In Diversifying Your Portfolio - Part 1 we covered the importance of diversifying portfolios via stocks and bonds. Diversification helps cut back risk, and prevents “putting all your eggs in one basket”. Part 2 digs a little bit deeper by checking out other ways we can diversify our portfolios. Some examples are through different company sizes, perceived holdings, and geographic location.

Types of Diversification

In early investing we looked at Vanguard’s Total Stock Market Index (VTSMX) which attempts to mimic the entire U.S. stock market. Lets switch gears to the Vanguard 500 Index Fund (VFINX) which attempts to mimic the 500 largest companies in America. It’s pretty neat because you can own a slice a of the top 500 companies in the U.S. with one simple purchase.

However there are some drawbacks, taking a look at (VFINX) reveals that this fund is composed 99% of U.S. stock, all of which are cored, large-cap companies.

vfinx-breakdown Source: Morningstar

There are two main problems with this if it were to represent our entire portfolio:

  • The “weighted average of holdings” in the style map is too skewed. All the action isn’t in large-cap, and smaller companies also have their share of action. Company sizes can range from micro, small, medium, large, to giant. Looking at the y-axis of the style map reveals that the varying sizes also have core, value and growth holdings.

  • The asset allocations in the pie chart are too imbalanced. While the domestic stocks are a good investment because it generally grows, there is also plenty of action overseas. Investing in international stocks helps balance out portfolios if domestic value drops and international assets grow.

Different Market Caps

On the y-axis of the style map is market capitalization. It’s a useful metric that describes the size of a company, and is calculated by multiplying the number of company shares by its current market price (e.g. 10 million shares x $100/each = market cap of $1 billion). Balanced portfolios contain a mix of caps because they each carry their own pros and cons. For example, less-established companies have a tendency to go out of business when the market is rough. This causes small-cap heavy funds to suffer greater losses during market volatility. Their strengths lie in the explosive growth and yield a high rate of return they experience if successful. Large-caps operate the same way but in reverse. While they have have an overall lower rate of return, large-caps tend to be more stable during rocky times and work as excellent “buy and hold” investments.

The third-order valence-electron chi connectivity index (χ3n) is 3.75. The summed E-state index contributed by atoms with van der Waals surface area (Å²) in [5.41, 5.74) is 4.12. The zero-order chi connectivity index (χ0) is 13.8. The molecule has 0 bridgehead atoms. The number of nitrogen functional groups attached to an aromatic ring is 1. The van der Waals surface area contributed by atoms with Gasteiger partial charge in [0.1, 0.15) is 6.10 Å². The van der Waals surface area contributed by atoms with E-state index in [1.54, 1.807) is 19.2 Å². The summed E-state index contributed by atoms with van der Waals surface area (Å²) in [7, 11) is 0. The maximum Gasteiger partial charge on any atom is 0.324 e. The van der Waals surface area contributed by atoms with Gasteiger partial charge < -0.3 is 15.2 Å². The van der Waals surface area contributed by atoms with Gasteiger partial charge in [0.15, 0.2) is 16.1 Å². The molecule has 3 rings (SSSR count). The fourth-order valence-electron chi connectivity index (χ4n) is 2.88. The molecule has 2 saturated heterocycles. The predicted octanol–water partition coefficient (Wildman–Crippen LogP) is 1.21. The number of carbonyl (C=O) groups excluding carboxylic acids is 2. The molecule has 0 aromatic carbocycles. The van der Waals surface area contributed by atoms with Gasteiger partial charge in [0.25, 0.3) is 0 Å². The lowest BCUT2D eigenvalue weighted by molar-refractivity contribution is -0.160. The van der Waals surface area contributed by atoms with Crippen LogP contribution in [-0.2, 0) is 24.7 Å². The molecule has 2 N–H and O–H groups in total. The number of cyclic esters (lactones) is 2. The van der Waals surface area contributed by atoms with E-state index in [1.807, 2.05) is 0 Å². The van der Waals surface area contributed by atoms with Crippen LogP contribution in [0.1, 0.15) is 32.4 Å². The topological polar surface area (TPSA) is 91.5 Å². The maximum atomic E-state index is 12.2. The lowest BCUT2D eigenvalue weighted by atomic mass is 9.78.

The x-axis of the style map indicates holdings. These can be among value, core, or growth holdings to various degrees. Value holdings are stocks that fund managers believe to be undervalued by the market. The theory is that markets overreact to good and bad news. This causes jumps in stock movements that don’t represent the stocks true value, so purchasing them when they’re undervalued provides an opportunity to profit. Note that the caveat to this is stocks could be undervalued for long periods of time. On the opposite side of the spectrum lie growth holdings. Fund managers believe growth holdings to be poised for growth because they reinvest their earnings into expansions, research, or development. However, these stocks also tend to be more volatile and could quickly lose value as well.

Generally value propositions are safer with lower returns, and growth propositions have higher potential with more risk. Core propositions are categorized right between the two. A core fund simply focuses on a mixture of growth and value holdings so that it can’t accurately be called either of them. These are my ideal because they balance out their risk and return. The drawback for core funds is that they have do not ensure profit or guarantee against loss.

Adding International Stocks

No one disagrees that a piece of portfolios should be designated to international stocks. Interestingly enough, the proper distribution between domestic and international stocks in a portfolio is still under contention. A good Vanguard fund to begin investing with is Vanguards Total International Stock Index Fund.

vgtsx-breakdown Source: Vanguard

A simple ratio to begin with is to purchase 1/3 domestic stocks, 1/3 international stocks, and 1/3 U.S. bonds to make a three-fund portfolio. Three-fund portfolios are perfect for beginner investors because they are able to do a majority of the work with minimal effort, also known as lazy portfolios. These portfolios are designed to do well in most markets and contain few funds so they’re easy to maintain, and contain a margin of safety with 30-40% bonds. Other professionals point to Vanguard Target Retirement Funds as a guideline for international stocks. They portion 40% of the portfolio as international (35% stock, 5% bond), and 60% domestic (55% stock, 5% bond).

The cool thing is you can apply this knowledge to a fund and now understand the thought process behind it. Checkout Target Retirement Funds to understand what they’re about and why they do most of the leg work for us.

Per usual, thanks for taking the time to read BrunchBucks. If you find a typo just contact me via email! Feel free to leave a comment below or share this with friends.